Former Massachusetts Gov. Mitt Romney, as was expected, won the Nevada caucus on Saturday by a significant margin. Romney also won Nevada four years ago with 52 percent of the vote.
The win gave Romney back-to-back wins (he won Florida last Tuesday) and will add to the momentum he is trying to build to wrap-up the Republican nomination early –despite not having even amassed 100 delegates of the 1144 that are needed to win the nomination.
Romney has the resources and the organization the other candidates do not. Former House Speaker Newt Gingrich and former Pennsylvania Sen. Rick Santorum are not even on the ballots in important states that will be voting soon. Gingrich, for instance, is not on the ballot in Tuesday’s Missouri caucus (it is a non-binding beauty contest, but Gingrich loses a chance to gain the free media he so desperately needs). Santorum and Gingrich are not on the important Virginia ballot; Virginia votes on Super Tuesday, March 6. Romney will do well in the February caucuses and the Arizona primary on Feb. 28. He is furthermore positioned to continue accumulating delegates.
Though Romney could stumble because conservatives are lukewarm at best toward him, either Gingrich or Santorum would have to drop out or one of them would have to amass the requisite buzz and the war chest quickly enough to compete with Romney as the race goes national.
Ann Romney made the point before introducing Romney on Saturday that her husband has won primaries in three important swing states in the general election: New Hampshire, Florida and Nevada.
And Mitt Romney himself gave a muscular speech directed at President Barack Obama.
“Nevada has had enough of your kind of help,” Romney said, referring to Obama.
In a preview of a potential general election match-up, Romney said the Obama economy was “tragic.”
“America needs a president who will fix the economy because he understands the economy and I do and I will,” Romney said. “This president began his presidency apologizing for America; he should be apologizing to America.”
Romney also further contrasted himself with Obama on how they viewed the role of government.
“We want to restore to America the founding principles that made this country great,” Romney said. “I will not just slow the growth of government, I will cut it. I will just freeze the government’s share of the total economy, I will freeze it. And without raising taxes, I will finally balance the budget.”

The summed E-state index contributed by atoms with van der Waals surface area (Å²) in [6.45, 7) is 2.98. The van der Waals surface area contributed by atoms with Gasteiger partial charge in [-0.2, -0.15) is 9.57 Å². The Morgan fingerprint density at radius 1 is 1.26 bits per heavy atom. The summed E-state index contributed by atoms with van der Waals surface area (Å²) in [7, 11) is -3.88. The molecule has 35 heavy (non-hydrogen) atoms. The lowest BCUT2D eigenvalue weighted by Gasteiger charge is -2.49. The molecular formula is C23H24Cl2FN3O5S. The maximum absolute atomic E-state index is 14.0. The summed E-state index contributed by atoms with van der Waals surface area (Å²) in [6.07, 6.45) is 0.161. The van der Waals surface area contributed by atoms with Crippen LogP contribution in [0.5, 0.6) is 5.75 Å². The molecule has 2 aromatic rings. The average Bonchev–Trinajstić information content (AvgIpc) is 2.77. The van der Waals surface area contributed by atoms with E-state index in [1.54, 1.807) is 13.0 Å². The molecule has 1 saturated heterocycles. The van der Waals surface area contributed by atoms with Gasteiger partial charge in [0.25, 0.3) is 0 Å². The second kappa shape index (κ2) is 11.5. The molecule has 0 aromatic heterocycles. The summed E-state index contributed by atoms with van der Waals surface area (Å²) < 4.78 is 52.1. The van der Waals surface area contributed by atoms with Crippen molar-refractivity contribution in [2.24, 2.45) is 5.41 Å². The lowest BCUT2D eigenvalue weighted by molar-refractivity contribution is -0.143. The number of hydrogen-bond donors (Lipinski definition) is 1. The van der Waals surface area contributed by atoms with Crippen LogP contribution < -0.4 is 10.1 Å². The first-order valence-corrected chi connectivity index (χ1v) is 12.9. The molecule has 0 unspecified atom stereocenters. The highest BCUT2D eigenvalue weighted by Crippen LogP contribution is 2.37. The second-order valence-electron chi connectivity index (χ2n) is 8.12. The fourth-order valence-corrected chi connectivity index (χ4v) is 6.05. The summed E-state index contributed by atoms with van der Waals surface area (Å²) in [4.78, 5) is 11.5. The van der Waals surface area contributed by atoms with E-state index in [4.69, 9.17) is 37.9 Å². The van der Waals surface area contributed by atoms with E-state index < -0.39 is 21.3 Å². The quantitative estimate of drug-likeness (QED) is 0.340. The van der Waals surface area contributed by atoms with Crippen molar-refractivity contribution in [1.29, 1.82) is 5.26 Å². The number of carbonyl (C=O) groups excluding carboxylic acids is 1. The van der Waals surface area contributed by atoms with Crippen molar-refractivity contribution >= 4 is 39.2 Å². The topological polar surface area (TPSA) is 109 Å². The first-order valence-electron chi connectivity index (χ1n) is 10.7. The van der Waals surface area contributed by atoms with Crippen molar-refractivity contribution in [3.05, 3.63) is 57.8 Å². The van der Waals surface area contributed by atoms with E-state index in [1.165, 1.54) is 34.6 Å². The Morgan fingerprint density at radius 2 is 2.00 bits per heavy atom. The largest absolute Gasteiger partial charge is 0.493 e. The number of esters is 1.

Romney also said “President Obama’s brand of capitalism sends your money to his friend’s companies” and said that people have come to America “not for a free ticket” but “for freedom” and that people have been attracted to America not “for the pursuit of government benefits” but for the pursuit of happiness.
Nevada was played on Romney’s home turf, especially because of the state’s Mormon population.
Republicans who wanted to participate in the caucus had to register a month ago, and this prevented new voters from caucusing, which froze the electorate and helped Romney.
Among Mormons, Romney dominated with 91 percent of the vote. Mormons constituted about 26 percent of the electorate even though they make up only 7 percent of the population in Nevada.
Exit polls showed that 27 percent of the caucus goers were Protestant, 26 percent were Mormon and 21 percent were Catholic.
Among the 23 percent who described themselves as “born again” Christian, Romney received 48 percent, 27 percent went for Gingrich, 15 percent went for Ron Paul and 11 percent went for Santorum.
Among Protestants, Gingrich received 33 percent, Romney received 42 percent, Paul received 17 percent, and Santorum received 8 percent.
Among Catholics, Romney received 53 percent, Gingrich 20 percent, Paul 18 percent, and Santorum 9 percent.
After Romney’s speech, Gingrich had a press conference and said his dropping out of the race was the Romney campaign’s “greatest fantasy.”
Gingrich has many favorable states coming up in March, such as Georgia, Tennessee, Ohio, Alabama and Mississippi, and his best bet is to reset the race in March.
But for Gingrich to have his “March Madness,” he’ll have to survive and advance in February.
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